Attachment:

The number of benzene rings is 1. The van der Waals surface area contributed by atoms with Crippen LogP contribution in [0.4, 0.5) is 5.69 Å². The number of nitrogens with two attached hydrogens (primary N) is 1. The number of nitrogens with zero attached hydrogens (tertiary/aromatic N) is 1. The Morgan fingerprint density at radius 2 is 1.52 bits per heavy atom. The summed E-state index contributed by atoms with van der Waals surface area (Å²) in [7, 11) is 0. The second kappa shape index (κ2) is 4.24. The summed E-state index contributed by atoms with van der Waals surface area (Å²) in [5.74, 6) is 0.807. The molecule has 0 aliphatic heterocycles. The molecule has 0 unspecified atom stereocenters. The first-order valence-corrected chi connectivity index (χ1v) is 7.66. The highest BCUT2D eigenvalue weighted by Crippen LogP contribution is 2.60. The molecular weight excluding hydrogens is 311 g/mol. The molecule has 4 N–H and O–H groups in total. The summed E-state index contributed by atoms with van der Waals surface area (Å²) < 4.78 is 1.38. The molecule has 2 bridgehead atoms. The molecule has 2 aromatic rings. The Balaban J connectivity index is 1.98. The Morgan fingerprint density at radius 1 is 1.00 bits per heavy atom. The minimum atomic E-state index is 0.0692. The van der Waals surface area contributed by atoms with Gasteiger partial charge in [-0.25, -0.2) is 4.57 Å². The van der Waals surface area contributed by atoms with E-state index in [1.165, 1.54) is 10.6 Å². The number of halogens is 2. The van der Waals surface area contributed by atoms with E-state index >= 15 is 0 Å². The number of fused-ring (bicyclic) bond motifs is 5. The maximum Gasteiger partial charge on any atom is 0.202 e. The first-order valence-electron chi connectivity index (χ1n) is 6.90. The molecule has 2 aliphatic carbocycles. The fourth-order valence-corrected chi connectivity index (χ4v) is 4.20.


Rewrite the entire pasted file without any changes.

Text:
The number of benzene rings is 1. The van der Waals surface area contributed by atoms with Crippen LogP contribution in [0.4, 0.5) is 5.69 Å². The number of nitrogens with two attached hydrogens (primary N) is 1. The number of nitrogens with zero attached hydrogens (tertiary/aromatic N) is 1. The Morgan fingerprint density at radius 2 is 1.52 bits per heavy atom. The summed E-state index contributed by atoms with van der Waals surface area (Å²) in [7, 11) is 0. The second kappa shape index (κ2) is 4.24. The summed E-state index contributed by atoms with van der Waals surface area (Å²) in [5.74, 6) is 0.807. The molecule has 0 aliphatic heterocycles. The molecule has 0 unspecified atom stereocenters. The first-order valence-corrected chi connectivity index (χ1v) is 7.66. The highest BCUT2D eigenvalue weighted by Crippen LogP contribution is 2.60. The molecular weight excluding hydrogens is 311 g/mol. The molecule has 4 N–H and O–H groups in total. The summed E-state index contributed by atoms with van der Waals surface area (Å²) < 4.78 is 1.38. The molecule has 2 bridgehead atoms. The molecule has 2 aromatic rings. The Balaban J connectivity index is 1.98. The Morgan fingerprint density at radius 1 is 1.00 bits per heavy atom. The minimum atomic E-state index is 0.0692. The van der Waals surface area contributed by atoms with Gasteiger partial charge in [-0.25, -0.2) is 4.57 Å². The van der Waals surface area contributed by atoms with E-state index in [1.165, 1.54) is 10.6 Å². The number of halogens is 2. The van der Waals surface area contributed by atoms with E-state index >= 15 is 0 Å². The number of fused-ring (bicyclic) bond motifs is 5. The maximum Gasteiger partial charge on any atom is 0.202 e. The first-order valence-electron chi connectivity index (χ1n) is 6.90. The molecule has 2 aliphatic carbocycles. The fourth-order valence-corrected chi connectivity index (χ4v) is 4.20.